UN slaps down Suella Braverman after Home Secretary says uncontrolled migration is ‘existential challenge’ to the West

27 September 2023, 06:58 | Updated: 27 September 2023, 08:56

Suella Braverman warned that a failure to control migration poses an "existential challenge" to the West.
Suella Braverman warned that a failure to control migration poses an "existential challenge" to the West. Picture: Alamy

By Kit Heren

The United Nations has criticised Suella Braverman after the Home Secretary warned that a failure to control migration posed an "existential challenge" to the West.

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Ms Braverman said that "uncontrolled and illegal migration" was "an existential challenge for the political and cultural institutions of the West", in a speech to the American Enterprise Institute think tank in Washington DC on Tuesday.

Her comments have met with criticism from the UN, as well as other refugee and human rights groups.

The UN's high commissioner on human rights said: "UNHCR recognises the complex challenges presented by the irregular movement of refugees across and beyond their regions of origin, often together with migrants moving for other reasons.

"The Refugee Convention remains as relevant today as when it was adopted in providing an indispensable framework for addressing those challenges, based on international co-operation."

The UN added that it is "crucial" that people who are "at risk of persecution on the basis of their sexual orientation or gender identity" are able to "seek safety and protection" in other countries.

"The Refugee Convention has been widely recognised as capable of providing protection to these groups, amongst others.

"The need is not for reform, or more restrictive interpretation, but for stronger and more consistent application of the convention and its underlying principle of responsibility-sharing."

"Just as it's a basic rule of history that nations which cannot defend their borders will not long survive, it is a basic rule of politics that political systems which cannot control their borders will not maintain the consent of the people, and thus not long endure.

"You do not have to be clairvoyant to see how might this all unfold."

Amnesty International UK accused Ms Braverman of making "a display of cynicism and xenophobia" with her speech.

Sacha Deshmukh, the human rights group's chief executive, said: "Instead of making inflammatory speeches decrying the rights of people fleeing persecution and tyranny, Suella Braverman should focus on creating a functioning UK asylum system that tackles the massive backlog her policies have created, so as to be able to meet the limited refugee responsibilities that fall to the UK."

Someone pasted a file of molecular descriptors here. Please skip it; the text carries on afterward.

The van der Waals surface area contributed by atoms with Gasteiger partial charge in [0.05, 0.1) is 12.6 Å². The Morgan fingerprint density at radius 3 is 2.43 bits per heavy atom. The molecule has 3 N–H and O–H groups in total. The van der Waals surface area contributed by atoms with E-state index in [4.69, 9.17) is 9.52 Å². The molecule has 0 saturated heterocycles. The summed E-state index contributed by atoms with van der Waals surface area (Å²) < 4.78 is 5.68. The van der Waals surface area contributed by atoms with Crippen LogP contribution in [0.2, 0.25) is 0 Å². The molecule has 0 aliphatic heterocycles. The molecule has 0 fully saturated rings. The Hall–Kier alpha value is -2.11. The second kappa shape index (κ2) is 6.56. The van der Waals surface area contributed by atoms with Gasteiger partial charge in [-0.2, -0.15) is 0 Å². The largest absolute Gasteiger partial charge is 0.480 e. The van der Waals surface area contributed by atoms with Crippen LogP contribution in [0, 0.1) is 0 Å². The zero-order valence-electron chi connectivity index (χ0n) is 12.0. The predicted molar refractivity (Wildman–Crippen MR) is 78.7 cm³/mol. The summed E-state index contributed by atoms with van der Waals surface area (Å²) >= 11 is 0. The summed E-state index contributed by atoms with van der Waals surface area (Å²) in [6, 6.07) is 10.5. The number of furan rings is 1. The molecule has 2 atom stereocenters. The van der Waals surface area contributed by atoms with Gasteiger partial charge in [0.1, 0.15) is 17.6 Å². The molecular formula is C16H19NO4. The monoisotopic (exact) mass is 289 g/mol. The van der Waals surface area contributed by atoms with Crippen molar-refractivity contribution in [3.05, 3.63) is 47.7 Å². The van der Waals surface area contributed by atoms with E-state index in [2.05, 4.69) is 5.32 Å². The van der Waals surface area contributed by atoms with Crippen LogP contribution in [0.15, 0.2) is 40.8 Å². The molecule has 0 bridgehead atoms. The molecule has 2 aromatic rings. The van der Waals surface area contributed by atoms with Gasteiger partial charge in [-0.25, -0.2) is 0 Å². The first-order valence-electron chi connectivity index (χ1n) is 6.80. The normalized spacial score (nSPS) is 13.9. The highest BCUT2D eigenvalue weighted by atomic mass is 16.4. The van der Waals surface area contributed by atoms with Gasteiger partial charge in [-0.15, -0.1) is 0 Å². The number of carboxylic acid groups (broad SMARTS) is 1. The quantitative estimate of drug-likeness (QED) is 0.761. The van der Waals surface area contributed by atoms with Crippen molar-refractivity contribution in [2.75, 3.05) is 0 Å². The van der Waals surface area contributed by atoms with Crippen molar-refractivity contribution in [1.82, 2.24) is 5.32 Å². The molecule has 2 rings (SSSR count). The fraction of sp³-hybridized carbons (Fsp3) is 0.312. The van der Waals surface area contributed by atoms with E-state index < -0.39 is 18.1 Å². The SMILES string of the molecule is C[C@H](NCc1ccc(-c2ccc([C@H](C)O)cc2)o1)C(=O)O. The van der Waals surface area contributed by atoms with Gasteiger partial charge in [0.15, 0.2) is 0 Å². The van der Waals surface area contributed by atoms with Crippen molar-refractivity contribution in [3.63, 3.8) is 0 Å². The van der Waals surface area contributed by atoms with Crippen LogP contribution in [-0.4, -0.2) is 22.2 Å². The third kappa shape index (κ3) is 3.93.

Migrants being brought ashore in Dover earlier this month
Migrants being brought ashore in Dover earlier this month. Picture: Alamy

She also warned of "obvious threats to public safety and national security," adding that UK police chiefs have warned her of heightened levels of criminality linked to some small boat arrivals - particularly in relation to drug crime, exploitation, and prostitution.”

She said it is "not merely an event-driven or cyclical problem", but a "permanent and structural challenge" for developed nations.

"Unless we act, it will only worsen in the years to come,” she said.

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She said that “nobody knows the true number of illegal arrivals, and estimates in this area very rarely turn out to be lower" and that Britain was one of the most attractive countries to migrants.

Citing Home Office figures, Ms Braverman said that the rise in asylum seekers arriving on British sores doubled the cost of the asylum system to nearly £4bn.

Accommodation, new schools, improved roads, extra police officers, additional healthcare, and other public services on which a community relies “cannot be magicked up out of thin air,” she said.

She said multiculturalism “has failed because it allowed people to come to our society and live parallel lives in it", and even "pursue lives aimed at undermining the stability and threatening the security of our society".

Migration to the UK and Europe in the last 25 years "has been too much, too quick, with too little thought given to integration and the impact on social cohesion," she said.

"If cultural change is too rapid and too big, then what was already there is diluted. Eventually it will disappear."

It "does not make one anti-immigrant" to say that the nation state must be protected, Ms Braverman added, pointing to her own background as the "child of immigrants".

She told the audience in Washington DC: "Unless countries can prevent or rapidly remove illegal migrants, pressures on the state will compound over time. Accommodation cannot be magicked out of thin air."

She further raised the alarm over public services including schools, saying thousands of extra places will need to be created due to "high birth rates among foreign-born mothers".

She also highlighted "threats to public safety", noting "heightened levels of criminality connected to some small boat arrivals".

"People who choose to come across the Channel illegally from another safe country have already showed contempt for our laws," she said.